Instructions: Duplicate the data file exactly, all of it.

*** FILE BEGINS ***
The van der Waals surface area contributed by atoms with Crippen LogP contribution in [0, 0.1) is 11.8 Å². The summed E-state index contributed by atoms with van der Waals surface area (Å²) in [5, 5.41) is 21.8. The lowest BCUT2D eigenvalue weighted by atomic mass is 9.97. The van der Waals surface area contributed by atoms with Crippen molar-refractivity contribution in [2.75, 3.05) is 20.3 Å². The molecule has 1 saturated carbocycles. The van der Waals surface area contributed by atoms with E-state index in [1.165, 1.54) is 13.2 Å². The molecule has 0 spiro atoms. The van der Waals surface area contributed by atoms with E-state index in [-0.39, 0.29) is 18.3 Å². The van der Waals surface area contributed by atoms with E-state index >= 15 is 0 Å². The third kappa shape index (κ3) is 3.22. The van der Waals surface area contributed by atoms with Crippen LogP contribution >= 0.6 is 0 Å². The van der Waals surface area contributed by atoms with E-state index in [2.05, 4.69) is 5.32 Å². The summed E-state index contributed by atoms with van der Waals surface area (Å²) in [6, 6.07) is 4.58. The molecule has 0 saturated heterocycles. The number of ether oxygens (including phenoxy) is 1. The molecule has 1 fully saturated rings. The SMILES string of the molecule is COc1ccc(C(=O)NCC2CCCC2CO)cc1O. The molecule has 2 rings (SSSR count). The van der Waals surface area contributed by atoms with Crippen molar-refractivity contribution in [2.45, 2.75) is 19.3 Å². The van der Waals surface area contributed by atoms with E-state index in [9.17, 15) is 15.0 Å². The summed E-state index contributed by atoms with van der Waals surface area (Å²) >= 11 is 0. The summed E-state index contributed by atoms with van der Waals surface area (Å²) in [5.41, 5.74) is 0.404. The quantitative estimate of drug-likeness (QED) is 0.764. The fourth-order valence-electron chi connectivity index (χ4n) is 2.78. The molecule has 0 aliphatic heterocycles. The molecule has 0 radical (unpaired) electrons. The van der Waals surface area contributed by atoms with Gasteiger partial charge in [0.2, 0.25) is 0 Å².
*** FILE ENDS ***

The van der Waals surface area contributed by atoms with Crippen LogP contribution in [0, 0.1) is 11.8 Å². The summed E-state index contributed by atoms with van der Waals surface area (Å²) in [5, 5.41) is 21.8. The lowest BCUT2D eigenvalue weighted by atomic mass is 9.97. The van der Waals surface area contributed by atoms with Crippen molar-refractivity contribution in [2.75, 3.05) is 20.3 Å². The molecule has 1 saturated carbocycles. The van der Waals surface area contributed by atoms with E-state index in [1.165, 1.54) is 13.2 Å². The molecule has 0 spiro atoms. The van der Waals surface area contributed by atoms with E-state index in [-0.39, 0.29) is 18.3 Å². The van der Waals surface area contributed by atoms with E-state index >= 15 is 0 Å². The third kappa shape index (κ3) is 3.22. The van der Waals surface area contributed by atoms with Crippen LogP contribution >= 0.6 is 0 Å². The van der Waals surface area contributed by atoms with E-state index in [2.05, 4.69) is 5.32 Å². The summed E-state index contributed by atoms with van der Waals surface area (Å²) in [6, 6.07) is 4.58. The molecule has 0 saturated heterocycles. The number of ether oxygens (including phenoxy) is 1. The molecule has 1 fully saturated rings. The SMILES string of the molecule is COc1ccc(C(=O)NCC2CCCC2CO)cc1O. The molecule has 2 rings (SSSR count). The van der Waals surface area contributed by atoms with Crippen molar-refractivity contribution in [2.45, 2.75) is 19.3 Å². The van der Waals surface area contributed by atoms with E-state index in [9.17, 15) is 15.0 Å². The summed E-state index contributed by atoms with van der Waals surface area (Å²) >= 11 is 0. The summed E-state index contributed by atoms with van der Waals surface area (Å²) in [5.41, 5.74) is 0.404. The quantitative estimate of drug-likeness (QED) is 0.764. The fourth-order valence-electron chi connectivity index (χ4n) is 2.78. The molecule has 0 aliphatic heterocycles. The molecule has 0 radical (unpaired) electrons. The van der Waals surface area contributed by atoms with Gasteiger partial charge in [0.2, 0.25) is 0 Å².